If there’s one thing people tend to think of when thinking of England, it’s probably the English Garden. Undoubtedly, England is full of gardens. It may be a secret little alcove in the basement of a city flat, or it might be a vast garden over acres of land like something in a movie, but I guarantee there’s more gardens than you think should be able to fit. Pictured above is one such garden I visited, Stourhead. Stourhead is a wonderful and vast garden with an enormous lake in the center, and a tiny village at the end. Owned now by the National Trust, it was owned and built by a banking family. Much of the garden is Grecian with highlights such as the Temple of Apollo (featured in Pride and Prejudice, the first proposal from Darcy), and the Grottoes featuring statues of nymphs and Neptune. Going to such a vast garden as this makes me wonder. Did the family often walk the whole garden on fair days? It took us nearly an hour and a half to make our way through the whole garden. If I had owned it, I think I’d have done nothing else but walk the grounds, have romantic rendezvous in the dark grottoes, hide from storms in the witch’s cottage, and admire the hills from the lonely island in the lake.
How different then, you think, is London? The capital of the nation. Well, it is completely different, actually. While the Queen still has her private garden hidden from the public eye, you’d think London didn’t have much room for gardens. London blurs the line of what we would call Gardens and what we’d call Parks. Kensington Gardens was a nice reprieve from the GO.EVERYWHERE.NOW.AS.FAST.AS.YOU.CAN of London. Full of surprisingly well-trained dogs, and a serious lack of plants, it seemed more like a vast park. Kensington Gardens is separated from Hyde Park by a small river and features the infamous Peter Pan statue. While a change from the city, I think this park is much nicer for sitting and picnicking than strolling through on a cold, snowy day.
What fascinates me about England most, I think, isn’t how they incorporate greenery into their busy cities, but instead how they keep history and scenery open to everyone, even through private estates. They do this through a thing called Byways. They are basically footpaths honored by law for respectful, public use. Bath has a couple of these nearby, one of which includes the Bath Abbey Cemetery on its route. Positively the oldest cemetery I have personally been in, I found it to be eerie and peaceful. We entered through the gate and found our way along the soft ground to the center walkway. On either side were headstones nearly as tall as I am, some taller. A small chapel sat center at the end of the cemetery. It was interesting to see how ivy was beginning to take over some stones, while some stones were practically new (1980s). But up in the corner, if you walked to the side of the chapel, there was a small paper map in a plastic covering. The map said that this was part of a Byway, and people were permitted to take the path (through the cemetery and the small woods to the side) up to the Prior Park Estate. In essence, England, I feel, is set up in a way that almost the entirety of the country could be visited on foot.
We took a school trip to a piece of the Cotswolds. The Cotswolds is kind of like a mountain chain…or as close as England really gets to mountains. But it’s a series of Byways that stretch together and lead from Bath across a comparatively vast region. We walked from an old folly tower, through kissing gates, and across the grazing fields of sheep. There weren’t any sheep in our fields that day, but we saw plenty in the next field over. These paths are not for the unfit, though. Hiking is one thing, hiking through English mud is another. Thankfully, on the Cotswolds day it was so cold the ground was frozen (take your blessing where you can), though I still almost fell once!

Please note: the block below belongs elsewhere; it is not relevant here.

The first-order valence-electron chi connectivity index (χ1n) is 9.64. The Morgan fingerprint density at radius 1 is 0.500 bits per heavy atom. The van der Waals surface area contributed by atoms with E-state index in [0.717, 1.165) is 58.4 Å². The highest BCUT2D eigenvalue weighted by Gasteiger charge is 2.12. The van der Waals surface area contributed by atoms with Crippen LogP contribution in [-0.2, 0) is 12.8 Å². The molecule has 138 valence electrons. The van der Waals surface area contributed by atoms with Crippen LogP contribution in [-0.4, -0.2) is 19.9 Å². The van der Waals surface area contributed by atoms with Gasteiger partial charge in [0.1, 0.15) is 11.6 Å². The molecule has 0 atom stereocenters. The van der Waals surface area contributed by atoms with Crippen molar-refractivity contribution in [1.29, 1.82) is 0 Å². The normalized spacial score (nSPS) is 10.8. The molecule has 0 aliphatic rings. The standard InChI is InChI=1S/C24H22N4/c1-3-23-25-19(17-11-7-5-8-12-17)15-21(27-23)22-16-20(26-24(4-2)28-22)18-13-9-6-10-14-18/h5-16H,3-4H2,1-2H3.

Now that I’ve had a taste for adventure, I decided to seek it out myself. I’d heard of something called the Bath Skywalk that is a large circle Byway path that walks in the hills around bath, up to the folly castle, and offers amazing views of the city below. (That pointy spire is right next to my house!) So I set out on Friday up Widcome Hill, yes, UP Widcome Hill, in the curiosity of what was uphill from my house. I thought the hill could only go on for so long…I’m just still unsure of how long that so long is. I have yet to reach the top of Widcome Hill, but that’s another story. A very good ways up the hill, I ran into a kissing gate. I paused, and noticed it had one of those little papers, and on the other side, was a very big, colorful, official map. So I went in. I found myself in a fair field with clear marks of trekking. I took pictures of the map and set out to walk the Skywalk! And got promptly lost in the woods.
After I lost the path in the woods, I started thinking… For being a Skywalk I wasn’t seeing much of the Bath city through the trees. So I opted to turn back, before I lost my converse in the natural spring swamp, and found my way back to my field. After admiring Bath for a time at the top of the field, I studied the map again for quite some time. The map, I decided, was not helpful in the least, but it seemed like the path went along Widcome Hill, not away from it, so I set out downhill, through another kissing gate, and eventually through a farm. By the end, I found myself lost somewhere near the center of the City of Bath. It was quite an adventure, and once I figured myself out, I bought myself a nice bacon and leek pastie from a local shop for my walk home. Next time, I will come prepared for a full 7 mile hike and attempt to do the whole Skywalk, and of course, find the folly castle.